ART CHECK

Parable of roots, herbs and a woman with a vote

Hospital scenes evoke imagination in political season

In Summary

• A long and endless queue in a hospital helps in juxtaposing life and death realities

Patients wait to be treated at a hospital
Patients wait to be treated at a hospital
Image: FILE

The Woman. The beauty of hospitals and the squeaking doors of elevated cleanliest of floors. There are TVs that speak silence in black quietude. They mirror the poise of lines of those seeking Hippocractic consultations.

There are scents of laboratory liquids that permeate the nostrils of those here. Their fragrance reminds of the blatant misuse of noses of all shapes. There are these all, like lines of queues of who is who in the medical almanac of tropical maladies. And then there is the woman. Sure.

She sits next to him, picking tweets on the slender tool she uses for personal communication. A Samsung. She sits picking blogged snippets that fell as narratives from YouTube campaign adverts of a president-to-be. Or two.

She sits with legs so folded, arms twitching at tricepular angles, instigating bravery into her fine soul of steel. Courage.

She sits in ragged jeans, occupying the cold leather of rainy Thursday. Moist like fog of July now occupies her bespectacled eyes, with invisible alphabets of reggae and Kingston, Jamaica. Hallelujah….

She sits with her elbow dancing on the cages of the ribs. Of the man next to her. Who winces influenza like the wheeze off the thorax of her man minus his inhaler. Abomination.

She sits and eats off the oxygen of here, her aquiline nostrils imitating tall General Kagame's when he smells the whispers of bloody rebellions in Bukavu while conducting yoga. Twitches.

He reads his old newspaper of choice and its new obituaries. Sailing with sadness into the catatonic miasma that is convalescence. Redemption. Christ shall suffer like poetic stanzas in the fidgety fingers of Lesego Rampolokeng of Azania down South, when both are invoked in tandem like two in the tango of Congolese lingala. C'est oui!

They shall sit like that for whiles of million pentaseconds, quaking the hours of their unspoken pain into the agenda of the medical man. Healing. Next shall beget next. They shall plait cornrows of next, next and next buttocks, wiping waiting benches. Patience.

*****

Leaves of Woman. The tea pot. The scent of brewed tea leaves and other herbs lingers on. It wafts through the trout of the stainless steel kettle in spirals of shimmering and disappearing grey. The scent is powerful.

It invades the nose with strength, pushing away oxygen to take charge. The sugar granules resemble pieces of a full moon ground to a fine powder of mirror-like nature. In each granule hides the taste of times once sweet and lingering. Each granule is a shard of truth that got lost in the void of ideologies.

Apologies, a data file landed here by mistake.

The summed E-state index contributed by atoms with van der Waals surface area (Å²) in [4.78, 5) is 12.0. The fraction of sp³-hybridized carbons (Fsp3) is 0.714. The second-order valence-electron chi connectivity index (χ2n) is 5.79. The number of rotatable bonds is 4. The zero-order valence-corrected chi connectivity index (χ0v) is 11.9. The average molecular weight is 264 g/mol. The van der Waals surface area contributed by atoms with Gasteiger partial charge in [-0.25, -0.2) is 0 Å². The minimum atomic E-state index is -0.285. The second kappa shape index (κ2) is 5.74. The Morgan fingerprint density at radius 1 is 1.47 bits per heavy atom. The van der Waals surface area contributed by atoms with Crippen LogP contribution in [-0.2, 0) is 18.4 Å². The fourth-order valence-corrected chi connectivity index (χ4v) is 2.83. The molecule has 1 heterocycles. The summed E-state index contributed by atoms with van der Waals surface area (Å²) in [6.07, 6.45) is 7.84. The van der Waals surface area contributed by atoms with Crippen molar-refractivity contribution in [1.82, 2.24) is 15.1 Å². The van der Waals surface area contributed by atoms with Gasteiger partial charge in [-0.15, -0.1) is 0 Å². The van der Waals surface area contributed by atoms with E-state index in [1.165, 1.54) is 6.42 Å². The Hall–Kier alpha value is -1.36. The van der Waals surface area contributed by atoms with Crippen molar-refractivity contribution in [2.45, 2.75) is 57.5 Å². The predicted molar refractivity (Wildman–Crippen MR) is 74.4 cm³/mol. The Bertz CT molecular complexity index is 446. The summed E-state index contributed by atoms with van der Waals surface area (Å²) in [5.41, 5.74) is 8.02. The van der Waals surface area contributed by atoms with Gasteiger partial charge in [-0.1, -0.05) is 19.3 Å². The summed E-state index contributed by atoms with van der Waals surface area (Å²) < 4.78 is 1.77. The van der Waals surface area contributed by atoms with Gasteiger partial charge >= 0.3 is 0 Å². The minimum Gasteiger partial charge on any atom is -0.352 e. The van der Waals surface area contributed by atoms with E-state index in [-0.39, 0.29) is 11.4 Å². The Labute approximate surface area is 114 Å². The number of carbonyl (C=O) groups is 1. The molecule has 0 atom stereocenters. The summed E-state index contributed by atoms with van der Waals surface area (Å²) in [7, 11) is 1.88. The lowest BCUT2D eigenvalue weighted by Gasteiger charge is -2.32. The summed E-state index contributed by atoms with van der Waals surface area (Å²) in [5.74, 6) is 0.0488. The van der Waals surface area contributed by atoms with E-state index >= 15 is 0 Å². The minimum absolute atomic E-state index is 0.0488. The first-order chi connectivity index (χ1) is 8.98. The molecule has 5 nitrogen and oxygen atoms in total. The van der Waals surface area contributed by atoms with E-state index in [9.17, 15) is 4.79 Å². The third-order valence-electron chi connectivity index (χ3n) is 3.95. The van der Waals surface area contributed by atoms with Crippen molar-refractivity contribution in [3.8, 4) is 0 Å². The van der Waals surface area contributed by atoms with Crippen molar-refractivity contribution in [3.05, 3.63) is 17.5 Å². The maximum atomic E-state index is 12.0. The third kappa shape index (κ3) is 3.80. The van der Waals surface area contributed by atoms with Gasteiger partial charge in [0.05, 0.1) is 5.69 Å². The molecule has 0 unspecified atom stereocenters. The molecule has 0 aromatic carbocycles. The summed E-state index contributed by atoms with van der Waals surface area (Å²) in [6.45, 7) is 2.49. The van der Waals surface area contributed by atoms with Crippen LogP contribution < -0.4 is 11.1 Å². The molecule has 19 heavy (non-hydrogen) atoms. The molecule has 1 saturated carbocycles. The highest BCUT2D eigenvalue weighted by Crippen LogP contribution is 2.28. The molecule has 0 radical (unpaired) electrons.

Times now sitting away like the clock that hangs above the woman. Its hands stuck in a time once gone and now still is. Still, the clock tick-tocks a sound set in its hidden parts even as the hands of seconds and minutes stay still, caught between lack of energy and the dust of gathered months.

The plate is made in China. It has embroidery both elegant and elaborate. Exquisite to the eye, this floral alphabet that attenuates situations like this one that are both incredible and indescribable. The pellets of powerful painkillers place themselves at the distance between the untouched breakfast and the woman.

A mock referee. An arbiter of bittersweet phenomenon. An occurrence of hospice nature so harrowing in its simple emplacement that ample is its lack of communication of hope. The woman fidgets to the left.

She holds out to the fingers of air and clasps a fistful of determination. She takes this and rubs it on the place where the pain intense-most is.

Her crotch.

Things will look brighter once the sun of the skies breaks the virginity of this dour day. The morning that clothes itself in attires of frost, shouting seriously though split window panes like a thousand shaitans.

That morning, where a mourn emanates from the distant building by the gate. A lost one on the last road to the belly of the earth in a hearse full of misery.

A moan escapes through the unquiet walls of the next room, where a child of steep Kwashiokor, lies.

In this midst of the very nature of life,

death presents

itself

as a question mark.

[?]

The woman nibs the bread…. She believes now, quite strongly, like a wayfarer travelling the line of a spiral of thoughts, that roots is both reggae but also a party… here in Kenya. 2022.